Tuesday, May 31, 2016

Substantialreads: Silent Disco

Time for some non-fiction. But it's not like I was going to read anything useful. Bachelor of Arts here.


Gustav Kobbé, How to Appreciate Music

1906 / Audiobook / 281 pages / USA

***

"It is better for art to err on the side of originality - provided it is not bizarre or freakish - than on the side of subserviency to tradition."

It's a bit of an oldie, but fair play - he did write the book I was literally searching for. Besides, the vintage means I got to enjoy some haughty condescension, mild racism and spending time in a world where Wagner and the "Neo Russians" are cutting edge, rather than being lumped with centuries of forefathers as Classic FM. I may be a little closer to knowing how to appreciate music, but there's no rush. That's what old age is for. And now I know how to tastefully decorate my pianoforte without looking uncouth.


Edward Macan, Rocking the Classics: English Progressive Rock and the Counterculture

1996 / E-book / 320 pages / USA

***

With an exuberant title like that, I didn't expect it to be so dry. Way to reinforce the (correct) perception of prog being a refuge for stuffy, joyless souls with no sense of humour. It's an interesting analysis if you do happen to be that way inclined, but more something you'd source in the bibliography of your weird essay than something you'd read for pleasure.


Michael Nyman, Experimental Music: Cage and Beyond – Second Edition

1974 (updated 1999) / E-book / 218 pages / UK

**

It's not the easiest task to analyse willfully undefinable "compositions," the most extreme of which can only be described as "music" sarcastically (does an orchestra playing 4 minutes and 33 seconds of silence or a performance artist crawling up the vagina of a live whale really count as music? Of course not, what's wrong with you?) Either the task was too monumental or I need a new brain, as I couldn't understand much of what he was going on about and I was listening along. You know, when there was actually sound.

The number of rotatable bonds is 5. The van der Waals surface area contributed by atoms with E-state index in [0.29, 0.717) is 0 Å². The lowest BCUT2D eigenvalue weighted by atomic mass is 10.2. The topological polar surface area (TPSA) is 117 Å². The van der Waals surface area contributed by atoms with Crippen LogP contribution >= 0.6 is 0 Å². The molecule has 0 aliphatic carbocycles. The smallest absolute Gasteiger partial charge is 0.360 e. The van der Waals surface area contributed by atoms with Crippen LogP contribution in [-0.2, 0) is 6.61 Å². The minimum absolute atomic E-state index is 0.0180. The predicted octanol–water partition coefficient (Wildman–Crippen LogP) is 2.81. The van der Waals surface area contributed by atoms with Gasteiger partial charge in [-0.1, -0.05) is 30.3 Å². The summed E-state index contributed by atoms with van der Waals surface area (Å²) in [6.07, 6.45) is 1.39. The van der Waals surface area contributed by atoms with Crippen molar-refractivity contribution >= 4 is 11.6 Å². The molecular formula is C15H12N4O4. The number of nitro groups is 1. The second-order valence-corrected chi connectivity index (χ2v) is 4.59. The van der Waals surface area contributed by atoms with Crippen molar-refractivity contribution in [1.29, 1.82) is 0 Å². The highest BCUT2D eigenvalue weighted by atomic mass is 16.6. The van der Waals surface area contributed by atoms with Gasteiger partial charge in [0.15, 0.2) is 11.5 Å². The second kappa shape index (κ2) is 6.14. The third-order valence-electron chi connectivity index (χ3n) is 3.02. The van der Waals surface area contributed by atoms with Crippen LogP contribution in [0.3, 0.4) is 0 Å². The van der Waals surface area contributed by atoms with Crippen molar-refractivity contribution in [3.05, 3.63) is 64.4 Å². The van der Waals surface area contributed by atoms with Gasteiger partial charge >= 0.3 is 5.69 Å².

Nicholas Pegg, The Complete David Bowie: Expanded and Updated Sixth Edition

2000 (updated 2011) / E-book / 704 pages / UK

*****

I'm sure there are plenty of books out there if I wanted to read about David Bowie the man/androgyn/alien, but I'd rather read about the music in far too much detail thanks. There won't be a more exhaustive breakdown than this, which tackles the songography alphabetically for simplicity's sake. It's as good an arbitrary rule as any for skipping around the decades, and you can finally make use of that bewildering option on your music player to sort tracks by A-Z as you listen along... pausing and heading back to YouTube every other song to track down things too obscure even by your standards. It was close to a perfect score already, then I noticed it is the same Nicholas Pegg whose day job is rolling around as a Dalek. I'm not sure who's more the legend here.


David Rothenberg and Marta Ulvaeus eds, The Book of Music and Nature: An Anthology of Sounds, Words, Thoughts

2001 / E-book / 272 pages / USA

**

"Ontogeny recapitulates phylogeny."

I was hoping for an insightful, permissably slightly zany exploration of whale song and bird poo-tee-weets, but this is mainly spiritual faff about universal harmony and archaic public domain articles about that new-fangled musique concrète they have now.

On the plus side, there is a free virtual CD online that saves you the trouble of scouring YouTube and Freesound.org or going to your nearest jungle to listen live.

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